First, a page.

“It was an idea to build and plan in a sustainable way. And when we got our first certifications, everyone said, ‘Oh, it’s a very good marketing tool.’ It was not, but 10 years ago, it was seen as a marketing tool. Now, it is a ‘must-have,’” he says.

ESG is somewhat similar, he believes. It is more than a marketing tool, but he says he does not yet feel the commitment from some real estate players that they really want to do it. A change of mentality is needed, and a lot of learning.

“Commitment, and education, are what is important here. Educating everyone who is in this business. Not just the managers and designers, but the last foreman and labor worker on the site needs to understand why it is important to build sustainable projects,” he insists.

“I think it is very human not to look too far forward but to focus on the here and now, but this is not for us; it is for our children and our children’s children.” Does that mean firms like DVM have a role in educating the industry?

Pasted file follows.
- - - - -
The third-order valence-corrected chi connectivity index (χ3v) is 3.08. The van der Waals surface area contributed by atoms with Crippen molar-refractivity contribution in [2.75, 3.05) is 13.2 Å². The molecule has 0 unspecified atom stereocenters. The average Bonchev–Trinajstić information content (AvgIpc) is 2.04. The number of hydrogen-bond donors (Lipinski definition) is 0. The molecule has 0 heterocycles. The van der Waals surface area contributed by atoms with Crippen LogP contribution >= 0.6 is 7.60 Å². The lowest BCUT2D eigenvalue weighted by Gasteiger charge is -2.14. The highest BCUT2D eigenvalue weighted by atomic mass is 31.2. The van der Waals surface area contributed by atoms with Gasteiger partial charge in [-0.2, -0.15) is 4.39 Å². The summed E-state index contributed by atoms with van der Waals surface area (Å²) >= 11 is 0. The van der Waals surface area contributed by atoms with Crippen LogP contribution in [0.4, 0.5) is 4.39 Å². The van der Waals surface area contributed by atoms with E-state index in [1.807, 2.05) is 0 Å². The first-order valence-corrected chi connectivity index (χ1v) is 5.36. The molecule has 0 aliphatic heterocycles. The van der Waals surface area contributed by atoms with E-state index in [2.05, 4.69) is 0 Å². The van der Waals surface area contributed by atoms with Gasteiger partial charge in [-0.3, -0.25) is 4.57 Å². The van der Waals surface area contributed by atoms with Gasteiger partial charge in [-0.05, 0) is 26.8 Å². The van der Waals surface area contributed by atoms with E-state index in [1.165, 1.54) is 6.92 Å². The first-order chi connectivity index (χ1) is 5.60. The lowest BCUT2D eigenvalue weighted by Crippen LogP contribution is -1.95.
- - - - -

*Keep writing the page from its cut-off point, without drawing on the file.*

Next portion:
“Definitely, yes. I think it is part of our job, and this is where that commitment steps in,” he insists. Different sectors are also at different stages. He described the office market as “well educated,” for example.

“I have general problems with the residential market because of the quality. For me, the way of thinking is absolutely unacceptable because everything is just profit maximization. I do not see education from this [sustainability] point of view.”

Residential Quality

DVM’s design team already has some residential projects, and Massányi says the group is “very close” to a deal for its own project under the DVM Home brand. It won’t be a luxury development but, the director says, “will introduce what we believe residential quality should be in Hungary. Obviously, it is going to be sustainable.” This brings us back to education.

“Our design team has to push the clients to understand that they must build something in a sustainable way. It is our obligation. If they are not aware or do not care, we have to lobby. This is the commitment. You have to push them further and further to achieve bigger and bigger goals in terms of sustainability.”

On the actual construction, there is a need for better insulation, more sustainable sources of material, to find alternatives that are closer to the site and thus have a lower carbon footprint, and to explore means of cutting dust and noise pollution during the build.